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Figure 1
Postoperative photograph of the left eye 5 years after surgery with visual acuity of 20/30 (3 failed PKs had left the patient with a preoperative vision of hand movements). The intraocular pressure was normal.

Discussion
For decades, management of CHED has been limited to PK. Several series have been presented with outcomes in terms of “survival” or “clear grafts,” and correlated with visual acuity over time. These definitions have not always turned out to be congruous, and a surprisingly large number of eyes with grossly clear grafts have been shown to have poor visual acuity. This disappointing outcome may be graft related, such as difficult-to-correct regular or irregular astigmatism, or possibly due to posterior complications or amblyopia. In general, PK in babies and small children is fraught with more complications than PKs performed at a later age.(5,9)

To put the KPro possibility in better perspective, we must turn to some recent reports of PK outcomes. Schaumberg et al. describe the results of PK in 16 eyes of 9 patients (6 eyes were operated on before one year of age).(4) A clear graft was reported in 11 of the 16 eyes; however, the “final” vision (median follow-up, 43.5 months) was found to be better than 20/400 in only 4 eyes. Failure was due to graft rejection in 2 eyes and to corneal ulcer in another 2 eyes. Four patients had preoperative nystagmus, which might indicate amblyopia. No retinal detachments were reported.

Al-Ghamdi et al described the results of PK in 35 eyes with CHED in Saudi Arabia.(5) On follow-up, 84% of the grafts had survived after 5 years; however, only half the number of eyes had a final visual acuity of 20/160 or better (4 eyes had a visual acuity of 20/40 or better). Still, the results in CHED were better than in some other congenital corneal opacities. Complications such as glaucoma, microbial keratitis, and vitreoretinal events were common.

DSEK in patients with CHED has also been reported.(6,7) DSEK directly addresses the pathophysiology of CHED and may eventually become part of the armamentarium for the management of this disease. At this point, the procedure remains technically difficult due to poor visualization as well as tightly adherent Descemet’s membrane, which complicates stripping.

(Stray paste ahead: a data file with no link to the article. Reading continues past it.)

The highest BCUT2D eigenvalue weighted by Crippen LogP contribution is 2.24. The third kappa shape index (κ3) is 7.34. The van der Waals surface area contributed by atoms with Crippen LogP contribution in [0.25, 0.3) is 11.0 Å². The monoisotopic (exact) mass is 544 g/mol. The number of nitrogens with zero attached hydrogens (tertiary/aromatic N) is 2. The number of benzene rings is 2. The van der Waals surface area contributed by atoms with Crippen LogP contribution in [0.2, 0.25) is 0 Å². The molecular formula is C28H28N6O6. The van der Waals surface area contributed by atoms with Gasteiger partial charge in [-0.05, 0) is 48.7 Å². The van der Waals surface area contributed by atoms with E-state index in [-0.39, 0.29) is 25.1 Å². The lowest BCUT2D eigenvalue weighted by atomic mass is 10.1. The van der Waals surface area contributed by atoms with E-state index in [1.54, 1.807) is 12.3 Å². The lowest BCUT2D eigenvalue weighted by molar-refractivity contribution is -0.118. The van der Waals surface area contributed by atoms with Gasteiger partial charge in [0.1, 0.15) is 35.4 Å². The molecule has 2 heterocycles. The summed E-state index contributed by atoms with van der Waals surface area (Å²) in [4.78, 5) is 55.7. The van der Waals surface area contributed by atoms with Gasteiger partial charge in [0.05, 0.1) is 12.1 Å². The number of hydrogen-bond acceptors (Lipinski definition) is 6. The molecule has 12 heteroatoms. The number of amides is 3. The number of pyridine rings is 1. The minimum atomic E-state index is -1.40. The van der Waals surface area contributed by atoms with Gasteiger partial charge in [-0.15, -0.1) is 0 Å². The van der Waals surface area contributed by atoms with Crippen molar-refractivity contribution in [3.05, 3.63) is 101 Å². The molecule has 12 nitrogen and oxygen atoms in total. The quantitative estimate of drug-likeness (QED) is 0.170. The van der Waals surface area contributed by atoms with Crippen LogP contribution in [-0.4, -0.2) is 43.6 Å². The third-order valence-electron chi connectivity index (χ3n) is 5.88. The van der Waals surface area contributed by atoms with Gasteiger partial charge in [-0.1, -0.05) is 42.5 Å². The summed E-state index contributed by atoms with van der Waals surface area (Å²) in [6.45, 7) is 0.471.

We report only a single case and no meaningful comparison with PK can be made; however, the outcome of our case should give hope to CHED patients in whom PK has failed. The visual outcome of our patient has been excellent. Her course was only complicated by one episode of sterile vitritis, a reversible phenomenon of unclear etiology characterized by sudden, marked decrease in vision, with little or no pain, tenderness, conjunctival redness, or discharge, occurring in less than 4% of patients with the BKPro implanted.(10) We would not expect this phenomenon to be particularly more common in patients with CHED.

Even in the most successful surgical outcomes, both PK and DSEK require a considerable period of rehabilitation before optimal vision is achieved. Babies, who are at risk for deprivational amblyopia during this period, cannot wait for months to achieve a clear and stable cornea. Here a keratoprosthesis has a very distinct advantage over PK since the stable plastic allows more rapid attainment of final visual acuity.(11) Because of the amblyopia risk, several recent studies have encouraged the use of BKPro for patients with congenital corneal opacities in spite of technical difficulties in this age group.(12-14) This case report represents successful management of CHED in an adult after multiple failed grafts and outside the amblyopic period. Certainly in CHED, BKPro implantation deserves to be explored further, both in adult and pediatric patients.

Successful replacement of a failed graft with KPro in other forms of edema, usually in elderly people, has been documented many times. However, in CHED we feel that the situation is biologically very different. In general, the outcome of a repeat PK rarely depends on the state of the replaced failed tissue or on the quality of the new graft; rather, it is related to the state of the recipient. Thus the condition of the peripheral cornea (degree of edema and vascularization), the entire eye (degree of inflammatory response, immune privelege, etc), and the whole patient, including age (level of immune response, autoimmunity, etc), are the major determinants for the outcome of any regraft. The outcome of PK in CHED is still much inferior to that of PK in edematous corneas in elderly people, where the endothelial dysfunction is often restricted to the center of the cornea. In CHED, there is an absence of well functioning endothelium extending to the angle, and peripheral edema is greater as a result. In addition, general immune responses would be expected to be more enhanced in young CHED patients than in elderly ones. There may be other characteristics of CHED affecting treatment outcomes. Therefore we cannot assume that the KPro in our case should have the same favorable prognosis as in Fuch’s dystrophy. These relationships will have to be demonstrated clinically with a larger patient cohort with implanted KPros.

Acknowledgments
Financial support from the Massachusetts Eye and Ear Infirmary (MEEI) Keratoprosthesis Fund.
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References